Wednesday, September 17, 2014

First Hand Reminder

This past weekend we visited a large local church near our new home.  By the time we left, I was even more convinced of everything that is wrong with the contemporary models we are told to adopt.

The first challenge as we pulled onto 'campus' was to navigate our way around parking lot islands and rotaries.  We found a 'first time visitor' space quite near the door and noticed that many of these designated spots were filled.  

Approaching the doors we were somewhat pleasantly greeted by two older ladies, although we were never asked about being visitors (I guess no one was keeping tabs on who parked in those special spots).  At the far end of the massive lobby was a counter, like you'd find in Starbucks or Panera, selling coffee and refreshments.  Even with the number of people milling around, not one inquired about us. Perhaps with so many people its hard to know who is new or not. (Perhaps no one really cares so long as the numbers stay up.)  

When I entered the concert hall I was...I'm not even sure what word to use. Stadium/theater seating, sloped floor, huge sound and light control center, giant stage with all the theatrical trappings.  Finding our seats, we were given a brief 'hello' by the aisle attendant, but again no one took any real interest in who we were. 

The service started soon after as the lights dimmed and the entertainers emerged. The band took its place and the audience was asked to participate in the singing. Now I've been around churches for a long time and consider myself pretty up to date on worship music, but I didn't know any of the songs.  Judging from the number of other people not singing it would seem I wasn't alone.  

The words were projected onto the screen...along with the live video images of the 'worship team'.  Anyone seen the movie, That Thing You Do?  Near the end the band is performing on Ed Sullivan and we watch the technical controller giving commands to the crew.  I could imagine a similar scene in the booth behind me. "Close up on!  Great shot.  Now pan across the front...Hold it! Stop on the singer to the right.  She has such a passionate worship face; lets make sure the audience sees that.  Beautiful.  Okay back to the lead singer.  Pull back...back...hold it.  Nice shot!"  At this point I disengaged. 

I'm not saying they don't love Jesus, I'm just wondering if anyone has ever stopped to question the over the top nature of such unabashed marketing in the church of Jesus Christ.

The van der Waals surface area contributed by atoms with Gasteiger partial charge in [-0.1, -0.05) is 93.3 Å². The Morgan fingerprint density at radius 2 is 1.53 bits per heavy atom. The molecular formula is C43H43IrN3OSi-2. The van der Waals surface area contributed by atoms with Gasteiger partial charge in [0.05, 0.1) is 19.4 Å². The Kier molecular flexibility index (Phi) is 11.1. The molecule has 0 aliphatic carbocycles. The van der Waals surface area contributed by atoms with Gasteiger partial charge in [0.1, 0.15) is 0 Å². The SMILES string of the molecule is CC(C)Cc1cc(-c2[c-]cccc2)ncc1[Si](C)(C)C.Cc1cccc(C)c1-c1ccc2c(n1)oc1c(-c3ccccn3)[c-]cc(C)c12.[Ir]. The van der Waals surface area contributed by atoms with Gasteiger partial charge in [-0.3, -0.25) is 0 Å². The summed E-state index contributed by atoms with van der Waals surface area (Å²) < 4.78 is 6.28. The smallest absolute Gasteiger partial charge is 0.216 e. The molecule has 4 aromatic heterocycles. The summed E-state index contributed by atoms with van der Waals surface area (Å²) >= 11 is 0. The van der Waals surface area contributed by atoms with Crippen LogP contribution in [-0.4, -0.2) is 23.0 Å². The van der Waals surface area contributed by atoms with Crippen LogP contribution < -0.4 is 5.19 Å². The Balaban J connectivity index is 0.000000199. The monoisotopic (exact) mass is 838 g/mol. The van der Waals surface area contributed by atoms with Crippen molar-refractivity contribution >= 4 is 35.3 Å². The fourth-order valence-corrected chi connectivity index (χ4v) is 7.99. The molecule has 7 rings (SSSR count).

When the music stopped a man came out to share some announcements about a few of the ongoing programs.  First time visitors were invited to go to a certain room following the service to meet some of the leadership team; even Pastor G--- would be there!  I felt like I was being offered a backstage pass to meet the stars of the morning show.  Maybe there would be autographed pictures...I didn't bother to find out.

At this point, Communion elements were passed, indiscriminately, through the auditorium.  The man on stage spoke about his trip to visit his aging father-in-law who was losing his ability to remember, and how important it was to remember...and oh yeah, Paul tells us to remember the sacrifice of Jesus, so here's a tic-tac size piece of bread (I think it was bread anyway) and a cup of grape juice.  "Come on folks, you don't need to understand it, just join in this weird ritual...You go ahead and take them whenever you feel you are ready." Not one word about the nature of the elements or of having a relationship with Christ. (this was the point at which my wife checked out).

A black bag on a pole was passed for an offering...we let it pass.

Then the pastor came out.  A man of about 55, thin, bald (I liked that!), simply, plainly dressed in jeans and a plaid button down shirt.  He spoke on why we could trust the Bible.  He talked about archaeology, scientific and prophetic statements and the enduring nature of the Bible.  He used Scripture verses to support his points.  He was a fair speaker, but never offered any real study of the Word which he was asking people to read.  "This book will change your life" we were told...but is that really the right message?  

Don't get me wrong, I love the Word of God!  But didn't Jesus warn people about reading the written Word of God and missing the Living Word of God?  Yes He did: "You search the Scriptures because you think that in them you have eternal life; and it is they that bear witness about Me, yet you refuse to come to Me that you may have life." (John 5:39-40 ESV)

There was a brief prayer and that was it.  The service had lasted almost one hour on the nose. 

As we made our way back to the lobby and then out the glass doors (to freedom!) one of the ladies from when we entered said "Goodbye, nice to meet you."  I immediately muttered under my breath (I probably should have said so aloud to the woman), "but you DIDN'T meet me!" We left as anonymously as we had arrived.  

The announcement man had made a comment about how the Spirit had moved the week before, but if that service was anything like this one, I failed to see how that would be possible?  There was no time for the Spirit.  No prayer, no reflection, no invitation into the life of Christ.  It was consumer driven, entertainment based and full of cheap gimmicks.  It lacked substance from start to finish.

This past Sunday did me good.  It reinforced my conviction that small and simple is the way to go; that less can be more; that being connected to the people around you draws you more deeply into worship...even if you don't know the words.